Check out all episodes on the My Favorite Mistake main page.
My guest for Episode #2 is not currently a business leader, but he is going back into the private sector in January 2021. He is Congressman Will Hurd, a Republican representing Texas’s 23rd Congressional District.
Hurd was student body president at Texas A&M University, and he served as a CIA undercover operations officer including stints in the field in Afghanistan, Pakistan, and India. After working for a cybersecurity company, he was elected to the House in 2014.
Today, the Congressman talks about his “favorite mistake,” which includes his lessons learned from running and losing his first election in a runoff. We'll also hear about his experiences in the CIA and how they focus on training — and executing the mundane tasks perfectly — as a way to prevent bigger, catastrophic mistakes.
Update March 2022: Hurd is now the author of the book American Reboot: An Idealist's Guide to Getting Big Things Done.
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Congressman Will Hurd, Learning From A Campaign Mistake And Lessons From The CIA
I'm thrilled and honored to be joined by Congressman Will Hurd. He's a Republican, representing Texas's 23rd Congressional District. A little bit about his background: he was a Student Body President at Texas A&M University. He then served as a CIA’s Undercover Operations officer, which included stints in the field in Afghanistan, Pakistan, and India. He was elected in 2014. At the beginning of his third term, he announced he would not be running for re-election in 2020. Congressman, thank you so much for being here. How are you?
I'm great. It's a pleasure to be on this show. It is a great concept and I appreciate the opportunity to come on.
What was that on the campaign poster, “Doesn't make mistakes?”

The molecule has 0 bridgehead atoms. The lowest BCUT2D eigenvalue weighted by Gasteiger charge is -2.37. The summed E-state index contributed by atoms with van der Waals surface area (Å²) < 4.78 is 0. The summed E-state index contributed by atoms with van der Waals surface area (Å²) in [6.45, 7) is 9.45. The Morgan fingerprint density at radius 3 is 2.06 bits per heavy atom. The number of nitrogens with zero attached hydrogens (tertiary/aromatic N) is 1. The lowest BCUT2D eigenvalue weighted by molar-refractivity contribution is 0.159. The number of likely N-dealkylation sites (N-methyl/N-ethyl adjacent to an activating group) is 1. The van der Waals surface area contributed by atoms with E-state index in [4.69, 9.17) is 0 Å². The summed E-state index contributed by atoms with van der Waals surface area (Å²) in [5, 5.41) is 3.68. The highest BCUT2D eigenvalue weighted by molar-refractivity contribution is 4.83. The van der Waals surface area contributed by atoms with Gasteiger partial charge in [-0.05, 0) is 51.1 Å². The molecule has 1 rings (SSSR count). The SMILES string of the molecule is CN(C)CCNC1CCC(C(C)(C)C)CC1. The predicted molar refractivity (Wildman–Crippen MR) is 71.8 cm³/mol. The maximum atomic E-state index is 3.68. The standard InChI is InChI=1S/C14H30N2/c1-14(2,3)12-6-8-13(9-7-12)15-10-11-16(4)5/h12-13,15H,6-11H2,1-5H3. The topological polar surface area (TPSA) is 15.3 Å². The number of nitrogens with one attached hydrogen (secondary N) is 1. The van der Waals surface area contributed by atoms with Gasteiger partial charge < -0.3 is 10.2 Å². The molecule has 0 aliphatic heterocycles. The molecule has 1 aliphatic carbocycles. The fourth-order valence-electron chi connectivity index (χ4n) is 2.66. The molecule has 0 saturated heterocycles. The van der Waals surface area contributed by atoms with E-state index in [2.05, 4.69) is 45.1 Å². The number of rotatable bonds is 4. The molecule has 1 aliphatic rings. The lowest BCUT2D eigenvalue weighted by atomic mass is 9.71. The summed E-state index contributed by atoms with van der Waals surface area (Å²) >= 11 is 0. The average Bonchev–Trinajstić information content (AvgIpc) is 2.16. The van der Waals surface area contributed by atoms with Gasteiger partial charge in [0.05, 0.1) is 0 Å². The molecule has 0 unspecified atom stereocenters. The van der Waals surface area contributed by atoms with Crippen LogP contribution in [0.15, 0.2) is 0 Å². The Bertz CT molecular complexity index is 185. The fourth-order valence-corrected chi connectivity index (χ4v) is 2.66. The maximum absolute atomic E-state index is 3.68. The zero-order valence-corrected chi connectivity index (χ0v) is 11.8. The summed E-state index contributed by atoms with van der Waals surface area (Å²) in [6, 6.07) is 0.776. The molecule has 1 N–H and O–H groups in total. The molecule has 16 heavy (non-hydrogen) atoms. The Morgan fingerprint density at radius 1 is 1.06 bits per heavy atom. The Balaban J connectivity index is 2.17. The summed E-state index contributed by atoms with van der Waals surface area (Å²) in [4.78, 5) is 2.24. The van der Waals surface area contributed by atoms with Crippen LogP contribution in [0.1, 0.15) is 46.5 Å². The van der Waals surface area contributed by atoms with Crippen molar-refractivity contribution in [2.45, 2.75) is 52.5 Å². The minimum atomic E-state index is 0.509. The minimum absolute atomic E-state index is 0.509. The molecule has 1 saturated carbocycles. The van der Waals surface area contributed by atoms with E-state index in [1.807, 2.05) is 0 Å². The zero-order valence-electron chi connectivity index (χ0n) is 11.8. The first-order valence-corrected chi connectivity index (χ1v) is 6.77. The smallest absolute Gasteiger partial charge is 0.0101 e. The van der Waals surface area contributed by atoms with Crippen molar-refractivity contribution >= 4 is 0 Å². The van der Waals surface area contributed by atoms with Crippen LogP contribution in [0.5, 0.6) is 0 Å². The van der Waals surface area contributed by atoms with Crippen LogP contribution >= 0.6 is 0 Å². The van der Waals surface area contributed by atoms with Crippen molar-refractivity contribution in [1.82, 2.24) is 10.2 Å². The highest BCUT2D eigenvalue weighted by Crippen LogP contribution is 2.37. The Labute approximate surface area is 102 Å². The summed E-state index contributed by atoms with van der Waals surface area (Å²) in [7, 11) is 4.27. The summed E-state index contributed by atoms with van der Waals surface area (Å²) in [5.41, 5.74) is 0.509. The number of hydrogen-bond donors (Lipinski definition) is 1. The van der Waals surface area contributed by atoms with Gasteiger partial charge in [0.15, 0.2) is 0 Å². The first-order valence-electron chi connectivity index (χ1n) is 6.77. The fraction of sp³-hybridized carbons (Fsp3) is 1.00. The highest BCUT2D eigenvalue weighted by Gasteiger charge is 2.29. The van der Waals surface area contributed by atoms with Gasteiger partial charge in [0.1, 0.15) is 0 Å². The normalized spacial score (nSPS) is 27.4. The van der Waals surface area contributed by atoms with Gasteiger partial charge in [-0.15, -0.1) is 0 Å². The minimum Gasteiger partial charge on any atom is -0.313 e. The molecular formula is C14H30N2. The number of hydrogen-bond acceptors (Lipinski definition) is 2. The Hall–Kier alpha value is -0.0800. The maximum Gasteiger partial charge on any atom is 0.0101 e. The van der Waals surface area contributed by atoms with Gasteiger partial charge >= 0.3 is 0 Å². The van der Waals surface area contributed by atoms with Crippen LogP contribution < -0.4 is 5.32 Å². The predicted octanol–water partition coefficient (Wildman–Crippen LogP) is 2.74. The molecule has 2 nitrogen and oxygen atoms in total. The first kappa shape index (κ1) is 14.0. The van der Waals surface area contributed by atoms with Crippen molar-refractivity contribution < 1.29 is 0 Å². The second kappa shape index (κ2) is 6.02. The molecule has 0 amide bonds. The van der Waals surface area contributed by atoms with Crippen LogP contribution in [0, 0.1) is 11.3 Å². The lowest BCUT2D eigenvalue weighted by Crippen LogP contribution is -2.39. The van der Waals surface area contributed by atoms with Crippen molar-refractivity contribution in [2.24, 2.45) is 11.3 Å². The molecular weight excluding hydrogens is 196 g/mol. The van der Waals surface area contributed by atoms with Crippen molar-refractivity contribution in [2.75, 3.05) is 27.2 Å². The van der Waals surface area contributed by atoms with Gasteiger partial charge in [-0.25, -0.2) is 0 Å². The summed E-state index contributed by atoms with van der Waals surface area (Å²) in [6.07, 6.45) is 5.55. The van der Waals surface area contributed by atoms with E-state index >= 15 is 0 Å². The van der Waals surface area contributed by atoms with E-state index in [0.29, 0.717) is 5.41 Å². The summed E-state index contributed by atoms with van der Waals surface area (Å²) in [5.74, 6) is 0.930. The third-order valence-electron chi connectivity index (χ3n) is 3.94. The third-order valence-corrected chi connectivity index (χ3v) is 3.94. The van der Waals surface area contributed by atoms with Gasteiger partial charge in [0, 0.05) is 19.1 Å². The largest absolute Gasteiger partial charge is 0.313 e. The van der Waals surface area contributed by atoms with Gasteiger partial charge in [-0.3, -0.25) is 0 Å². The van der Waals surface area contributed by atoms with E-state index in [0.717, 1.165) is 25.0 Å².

It should have been, but no. This is a fascinating topic. I think we learn most from our mistakes.
Thinking back, what would you consider to be your favorite mistake?
I don't know if it was my favorite because I learned from it, but if I would've known in advance, I wouldn't have done it. It involves my first run for Congress in 2009. It was the race that I lost. To give some context to that, I never thought about running for office. I was in high school. I studied Computer Science at Texas A&M University. In my first year, I'm walking across campus and I see a sign, “Take two Journalism classes in Mexico City for $425.” I had $450 in my bank account, so I go to Mexico. I fell in love with being in another culture. I thought it was cool seeing things I only read about in books.
I added International Studies as a minor. In the first class, I took in International Studies. I had this former CIA officer tell the most amazing stories. That began my interest in the CIA. When I graduated, I went in. I was the dude in the back alleys at 4:00 in the morning in dangerous places, collecting intelligence on threats or homeland. I was stopping terrorists, nuclear weapon proliferators, and Russian spies. In addition to doing all that in places like India, Pakistan, and Afghanistan, I had to brief members of Congress. I was pretty shocked by the caliber of elected officials. My mama said, “Be a part of the problem or be a part of the solution.” I left a job that I liked and was good at. I moved back to my hometown and ran for Congress.I think we learn most from our mistakes. Click To Tweet
I knew a guy who had run races all over the country. What I thought was that the number of votes that I needed to get was almost less than the number of votes I got at Texas A&M when I was student body president. The district at the time is 21 counties. Now, it's 29 counties. It's huge, basically 825 miles of the border. This was going to be a runoff. There were five of us in a runoff in the Republican primary. We were going to go on and try to challenge an incumbent. The leader of the pack in the Republican primary was a guy who had run in that seat before.
This was a 71% Latino district. Nobody thought a Black dude, let alone a Black Republican, would be able to win in a 71% Latino district. We said, “If we crush the vote count in all these other counties, Bexar County is the largest.” We did it. In the first round, everybody was shocked. They're like, “How did this guy who come out of nowhere win the first round?” I won that first round by about 900 votes, but I lost the runoff election. Neither one of us got 50% of the vote. I went to a runoff. I lost that runoff election because I made a strategic and a tactical error.